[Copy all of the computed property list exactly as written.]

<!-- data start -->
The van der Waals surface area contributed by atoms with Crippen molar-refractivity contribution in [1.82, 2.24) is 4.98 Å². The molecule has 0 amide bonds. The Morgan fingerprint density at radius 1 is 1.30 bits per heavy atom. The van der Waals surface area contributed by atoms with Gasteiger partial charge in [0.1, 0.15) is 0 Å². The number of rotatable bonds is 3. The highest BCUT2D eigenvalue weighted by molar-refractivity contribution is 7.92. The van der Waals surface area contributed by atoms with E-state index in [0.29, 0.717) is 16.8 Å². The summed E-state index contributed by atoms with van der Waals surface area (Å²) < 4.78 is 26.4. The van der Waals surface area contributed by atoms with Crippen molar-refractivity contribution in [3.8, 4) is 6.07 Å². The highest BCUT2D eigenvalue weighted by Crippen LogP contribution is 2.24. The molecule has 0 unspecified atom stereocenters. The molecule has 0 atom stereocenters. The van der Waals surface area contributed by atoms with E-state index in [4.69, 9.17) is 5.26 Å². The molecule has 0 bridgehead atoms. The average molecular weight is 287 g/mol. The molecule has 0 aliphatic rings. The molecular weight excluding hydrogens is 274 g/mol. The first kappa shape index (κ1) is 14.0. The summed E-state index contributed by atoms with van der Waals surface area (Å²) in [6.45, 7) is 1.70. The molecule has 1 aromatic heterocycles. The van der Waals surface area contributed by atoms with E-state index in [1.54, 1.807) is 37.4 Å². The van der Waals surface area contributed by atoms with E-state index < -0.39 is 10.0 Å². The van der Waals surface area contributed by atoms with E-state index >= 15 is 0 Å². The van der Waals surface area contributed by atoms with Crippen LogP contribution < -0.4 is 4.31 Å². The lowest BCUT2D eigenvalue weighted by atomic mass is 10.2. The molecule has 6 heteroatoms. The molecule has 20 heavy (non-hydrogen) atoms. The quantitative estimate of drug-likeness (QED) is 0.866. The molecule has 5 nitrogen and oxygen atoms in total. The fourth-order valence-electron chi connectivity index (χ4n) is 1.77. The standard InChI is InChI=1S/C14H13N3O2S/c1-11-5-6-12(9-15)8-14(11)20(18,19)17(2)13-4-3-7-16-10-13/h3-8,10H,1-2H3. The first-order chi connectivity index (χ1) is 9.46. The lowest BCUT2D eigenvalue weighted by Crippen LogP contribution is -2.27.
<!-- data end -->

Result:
The van der Waals surface area contributed by atoms with Crippen molar-refractivity contribution in [1.82, 2.24) is 4.98 Å². The molecule has 0 amide bonds. The Morgan fingerprint density at radius 1 is 1.30 bits per heavy atom. The van der Waals surface area contributed by atoms with Gasteiger partial charge in [0.1, 0.15) is 0 Å². The number of rotatable bonds is 3. The highest BCUT2D eigenvalue weighted by molar-refractivity contribution is 7.92. The van der Waals surface area contributed by atoms with E-state index in [0.29, 0.717) is 16.8 Å². The summed E-state index contributed by atoms with van der Waals surface area (Å²) < 4.78 is 26.4. The van der Waals surface area contributed by atoms with Crippen molar-refractivity contribution in [3.8, 4) is 6.07 Å². The highest BCUT2D eigenvalue weighted by Crippen LogP contribution is 2.24. The molecule has 0 unspecified atom stereocenters. The molecule has 0 atom stereocenters. The van der Waals surface area contributed by atoms with E-state index in [4.69, 9.17) is 5.26 Å². The molecule has 0 bridgehead atoms. The average molecular weight is 287 g/mol. The molecule has 0 aliphatic rings. The molecular weight excluding hydrogens is 274 g/mol. The first kappa shape index (κ1) is 14.0. The summed E-state index contributed by atoms with van der Waals surface area (Å²) in [6.45, 7) is 1.70. The molecule has 1 aromatic heterocycles. The van der Waals surface area contributed by atoms with E-state index in [1.54, 1.807) is 37.4 Å². The van der Waals surface area contributed by atoms with E-state index < -0.39 is 10.0 Å². The van der Waals surface area contributed by atoms with E-state index >= 15 is 0 Å². The van der Waals surface area contributed by atoms with Crippen LogP contribution < -0.4 is 4.31 Å². The lowest BCUT2D eigenvalue weighted by atomic mass is 10.2. The molecule has 6 heteroatoms. The molecule has 20 heavy (non-hydrogen) atoms. The quantitative estimate of drug-likeness (QED) is 0.866. The molecule has 5 nitrogen and oxygen atoms in total. The fourth-order valence-electron chi connectivity index (χ4n) is 1.77. The standard InChI is InChI=1S/C14H13N3O2S/c1-11-5-6-12(9-15)8-14(11)20(18,19)17(2)13-4-3-7-16-10-13/h3-8,10H,1-2H3. The first-order chi connectivity index (χ1) is 9.46. The lowest BCUT2D eigenvalue weighted by Crippen LogP contribution is -2.27.